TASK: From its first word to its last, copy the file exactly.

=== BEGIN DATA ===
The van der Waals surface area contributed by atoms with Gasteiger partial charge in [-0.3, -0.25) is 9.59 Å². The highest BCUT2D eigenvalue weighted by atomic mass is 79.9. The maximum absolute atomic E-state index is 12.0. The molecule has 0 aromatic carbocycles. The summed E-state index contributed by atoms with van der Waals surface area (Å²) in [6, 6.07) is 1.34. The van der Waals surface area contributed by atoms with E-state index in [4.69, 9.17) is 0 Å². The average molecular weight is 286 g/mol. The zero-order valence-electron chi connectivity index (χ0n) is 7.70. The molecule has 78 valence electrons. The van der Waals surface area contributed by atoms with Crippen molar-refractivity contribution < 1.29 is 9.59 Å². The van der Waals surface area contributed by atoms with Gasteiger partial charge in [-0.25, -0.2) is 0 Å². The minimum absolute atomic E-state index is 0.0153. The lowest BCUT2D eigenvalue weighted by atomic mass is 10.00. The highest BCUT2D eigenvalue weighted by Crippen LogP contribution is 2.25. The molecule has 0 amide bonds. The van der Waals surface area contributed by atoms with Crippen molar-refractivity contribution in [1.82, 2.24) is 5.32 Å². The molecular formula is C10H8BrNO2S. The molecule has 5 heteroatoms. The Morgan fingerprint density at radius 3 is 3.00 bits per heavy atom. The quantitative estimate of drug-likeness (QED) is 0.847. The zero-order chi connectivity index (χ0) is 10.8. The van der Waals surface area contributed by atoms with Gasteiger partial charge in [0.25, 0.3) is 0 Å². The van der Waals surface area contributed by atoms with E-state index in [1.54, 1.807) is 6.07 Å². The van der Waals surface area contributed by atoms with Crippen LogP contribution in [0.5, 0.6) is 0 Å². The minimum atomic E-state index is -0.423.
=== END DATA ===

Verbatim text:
The van der Waals surface area contributed by atoms with Gasteiger partial charge in [-0.3, -0.25) is 9.59 Å². The highest BCUT2D eigenvalue weighted by atomic mass is 79.9. The maximum absolute atomic E-state index is 12.0. The molecule has 0 aromatic carbocycles. The summed E-state index contributed by atoms with van der Waals surface area (Å²) in [6, 6.07) is 1.34. The van der Waals surface area contributed by atoms with E-state index in [4.69, 9.17) is 0 Å². The average molecular weight is 286 g/mol. The zero-order valence-electron chi connectivity index (χ0n) is 7.70. The molecule has 78 valence electrons. The van der Waals surface area contributed by atoms with Crippen molar-refractivity contribution < 1.29 is 9.59 Å². The van der Waals surface area contributed by atoms with Gasteiger partial charge in [-0.25, -0.2) is 0 Å². The minimum absolute atomic E-state index is 0.0153. The lowest BCUT2D eigenvalue weighted by atomic mass is 10.00. The highest BCUT2D eigenvalue weighted by Crippen LogP contribution is 2.25. The molecule has 0 amide bonds. The van der Waals surface area contributed by atoms with Crippen molar-refractivity contribution in [1.82, 2.24) is 5.32 Å². The molecular formula is C10H8BrNO2S. The molecule has 5 heteroatoms. The Morgan fingerprint density at radius 3 is 3.00 bits per heavy atom. The quantitative estimate of drug-likeness (QED) is 0.847. The zero-order chi connectivity index (χ0) is 10.8. The van der Waals surface area contributed by atoms with Gasteiger partial charge in [0.25, 0.3) is 0 Å². The van der Waals surface area contributed by atoms with E-state index in [1.54, 1.807) is 6.07 Å². The van der Waals surface area contributed by atoms with Crippen LogP contribution in [0.5, 0.6) is 0 Å². The minimum atomic E-state index is -0.423.